Trump's Doctor Admits to Omitting Details of President's Condition: 'Was Trying to Reflect Upbeat Attitude'

Physicians working closely with President Donald Trump during his bout with COVID-19 said he is doing well amid "frequent ups and downs" of his treatment.

On Sunday morning, doctors told reporters during a press conference that Trump, 74, could potentially be discharged from the Walter Reed National Military Medical Center and back in the White House tomorrow if he continues to improve.

"He has been up and around. Our plan today is to have him eat and drink, be up out of bed," said Dr. Brian Garibaldi. "[If] he continues to look and feel as well as he does today, our hope is to plan for discharge as early as tomorrow to the White House, where he can continue his treatment course."

Dr. Sean Dooley said the president "continues to improve" and has been without a fever since Friday morning, adding that Trump is "not complaining of shortness of breath" and is walking around his medical quarters in the hospital "without limitation or disability."

Addressing whether the president has been placed on supplemental oxygen during his treatment, Dr. Sean Conley said Trump had "two episodes of transient drops in his oxygen saturation," which "certainly never" dropped to the low-80 percentile.

"We debated the reasons for this, and whether we'd even intervene," said Conley of the two episodes. "It was a determination of the team based on the timeline from the initial diagnosis that we initiate dexamethasone."

Dexamethasone is a corticosteroid typically given to patients with severe COVID-19 cases.

Then, Conley, who confirmed the president had received supplemental oxygen while at the White House on Friday morning, was asked why the medical staff had been cagey about the use of oxygen in previous statements. "It came off as if we were trying to hide something, which wasn't necessarily true," he said, sharing that he was "trying to reflect the upbeat attitude that the team, the president, his course of illness has had."

Also addressing the mixed messages given by him and chief of staff Mark Meadows, Conley said Meadow's Saturday statement about the president's "very concerning" vitals was "misconstrued" and that Meadows was referring to Trump's report before he was admitted to the hospital.

The health update comes hours after Trump posted a video message Saturday on social media, in which he said that he "wasn't feeling so well" when he went to the Walter Reed Medical Center but has since improved. The night before, he tweeted, "Going well, I think!"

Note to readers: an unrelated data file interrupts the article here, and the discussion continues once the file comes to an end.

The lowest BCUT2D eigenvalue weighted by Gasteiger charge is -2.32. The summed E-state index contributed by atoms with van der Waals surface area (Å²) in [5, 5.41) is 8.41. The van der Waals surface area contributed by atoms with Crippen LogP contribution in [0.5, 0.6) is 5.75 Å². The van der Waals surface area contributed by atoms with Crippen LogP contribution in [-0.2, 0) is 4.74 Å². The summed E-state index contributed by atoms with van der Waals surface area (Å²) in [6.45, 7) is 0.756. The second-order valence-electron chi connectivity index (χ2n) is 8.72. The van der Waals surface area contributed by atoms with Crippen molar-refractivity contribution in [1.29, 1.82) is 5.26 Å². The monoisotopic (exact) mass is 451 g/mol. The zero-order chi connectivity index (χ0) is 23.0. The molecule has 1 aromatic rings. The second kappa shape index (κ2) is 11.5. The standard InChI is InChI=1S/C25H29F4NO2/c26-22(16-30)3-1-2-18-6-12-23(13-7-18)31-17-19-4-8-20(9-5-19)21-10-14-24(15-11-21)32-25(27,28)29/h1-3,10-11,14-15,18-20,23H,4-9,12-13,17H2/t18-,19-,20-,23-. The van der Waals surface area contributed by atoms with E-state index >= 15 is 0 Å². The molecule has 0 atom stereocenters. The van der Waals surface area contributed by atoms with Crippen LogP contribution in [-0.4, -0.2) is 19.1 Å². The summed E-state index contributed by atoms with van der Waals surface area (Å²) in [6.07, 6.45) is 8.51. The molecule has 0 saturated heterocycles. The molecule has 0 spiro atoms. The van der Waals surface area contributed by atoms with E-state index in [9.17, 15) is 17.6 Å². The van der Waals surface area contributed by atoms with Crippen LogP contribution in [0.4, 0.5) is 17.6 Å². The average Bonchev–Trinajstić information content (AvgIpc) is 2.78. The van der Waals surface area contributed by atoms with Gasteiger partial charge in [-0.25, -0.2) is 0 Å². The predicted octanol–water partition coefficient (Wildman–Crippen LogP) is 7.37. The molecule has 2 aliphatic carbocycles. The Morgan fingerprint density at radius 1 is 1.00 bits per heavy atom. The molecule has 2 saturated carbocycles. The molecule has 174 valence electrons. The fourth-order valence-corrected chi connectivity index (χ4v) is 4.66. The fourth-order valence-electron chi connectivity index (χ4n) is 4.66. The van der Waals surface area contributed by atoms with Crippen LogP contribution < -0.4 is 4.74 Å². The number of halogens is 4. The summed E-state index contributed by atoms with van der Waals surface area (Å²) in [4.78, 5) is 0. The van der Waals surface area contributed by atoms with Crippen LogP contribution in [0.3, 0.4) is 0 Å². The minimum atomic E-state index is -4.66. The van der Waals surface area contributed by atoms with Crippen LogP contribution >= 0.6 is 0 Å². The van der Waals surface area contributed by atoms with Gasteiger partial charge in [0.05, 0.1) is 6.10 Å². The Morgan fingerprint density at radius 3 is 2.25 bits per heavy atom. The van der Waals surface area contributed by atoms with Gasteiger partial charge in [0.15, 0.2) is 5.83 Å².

Conley told reporters on Saturday that Trump was "72 hours into the diagnosis," meaning the president would have received his positive test result on Wednesday morning. Trump, who publicly revealed his coronavirus diagnosis in a tweet on early Friday morning, had traveled to Minnesota for a campaign rally on Wednesday night without a mask and then went to New Jersey on Thursday.

Shortly after the briefing, Conley made a clarification on his briefing statements. "This morning while summarizing the President's health, I incorrectly used the term 'seventy-two hours' instead of 'day three' and 'forty-eight hours' instead of 'day two' with regards to his diagnosis and the administration of the polyclonal antibody therapy," read Conley's statement obtained by PEOPLE. "The President was first diagnosed with COVID-19 on the evening of Thursday, October 1st and had received Regeron's antibody cocktail on Friday, October 2nd."

On Saturday, Trump's doctors said they plan to continue carrying out a five-day treatment plan of Remdesivir.

It remains unclear how Trump and First Lady Melania Trump got sick, although a number of lawmakers and advisors he has recently come into contact with have since tested positive.

As information about the coronavirus pandemic rapidly changes, PEOPLE is committed to providing the most recent data in our coverage. Some of the information in this story may have changed after publication. For the latest on COVID-19, readers are encouraged to use online resources from the WHO and local public health departments. PEOPLE has partnered with GoFundMe to raise money for the COVID-19 Relief Fund, a GoFundMe.org fundraiser to support everything from frontline responders to families in need, as well as organizations helping communities. For more information or to donate, click here.

Source: Read Full Article